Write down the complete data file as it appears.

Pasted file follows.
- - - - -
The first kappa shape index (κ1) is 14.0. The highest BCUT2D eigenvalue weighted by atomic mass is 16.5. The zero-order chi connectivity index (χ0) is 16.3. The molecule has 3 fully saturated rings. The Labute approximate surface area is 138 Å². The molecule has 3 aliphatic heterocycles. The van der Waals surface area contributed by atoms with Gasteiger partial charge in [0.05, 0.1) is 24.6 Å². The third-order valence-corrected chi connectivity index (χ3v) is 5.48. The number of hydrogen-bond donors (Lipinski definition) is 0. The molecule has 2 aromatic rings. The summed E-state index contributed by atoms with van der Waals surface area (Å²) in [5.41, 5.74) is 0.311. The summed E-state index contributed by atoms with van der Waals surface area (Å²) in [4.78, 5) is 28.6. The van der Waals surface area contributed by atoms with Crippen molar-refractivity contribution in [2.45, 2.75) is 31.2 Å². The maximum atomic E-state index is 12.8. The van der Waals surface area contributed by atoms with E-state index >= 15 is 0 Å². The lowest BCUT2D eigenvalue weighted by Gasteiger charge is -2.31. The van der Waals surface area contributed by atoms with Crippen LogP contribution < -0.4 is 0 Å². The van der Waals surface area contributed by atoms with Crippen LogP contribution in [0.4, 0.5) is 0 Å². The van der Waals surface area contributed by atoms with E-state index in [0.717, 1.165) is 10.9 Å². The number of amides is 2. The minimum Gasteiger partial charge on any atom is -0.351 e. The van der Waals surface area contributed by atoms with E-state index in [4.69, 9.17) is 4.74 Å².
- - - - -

The first kappa shape index (κ1) is 14.0. The highest BCUT2D eigenvalue weighted by atomic mass is 16.5. The zero-order chi connectivity index (χ0) is 16.3. The molecule has 3 fully saturated rings. The Labute approximate surface area is 138 Å². The molecule has 3 aliphatic heterocycles. The van der Waals surface area contributed by atoms with Gasteiger partial charge in [0.05, 0.1) is 24.6 Å². The third-order valence-corrected chi connectivity index (χ3v) is 5.48. The number of hydrogen-bond donors (Lipinski definition) is 0. The molecule has 2 aromatic rings. The summed E-state index contributed by atoms with van der Waals surface area (Å²) in [5.41, 5.74) is 0.311. The summed E-state index contributed by atoms with van der Waals surface area (Å²) in [4.78, 5) is 28.6. The van der Waals surface area contributed by atoms with Crippen molar-refractivity contribution in [2.45, 2.75) is 31.2 Å². The maximum atomic E-state index is 12.8. The van der Waals surface area contributed by atoms with E-state index >= 15 is 0 Å². The lowest BCUT2D eigenvalue weighted by Gasteiger charge is -2.31. The van der Waals surface area contributed by atoms with Crippen LogP contribution < -0.4 is 0 Å². The van der Waals surface area contributed by atoms with Crippen LogP contribution in [0.4, 0.5) is 0 Å². The van der Waals surface area contributed by atoms with E-state index in [0.717, 1.165) is 10.9 Å². The number of amides is 2. The minimum Gasteiger partial charge on any atom is -0.351 e. The van der Waals surface area contributed by atoms with E-state index in [4.69, 9.17) is 4.74 Å².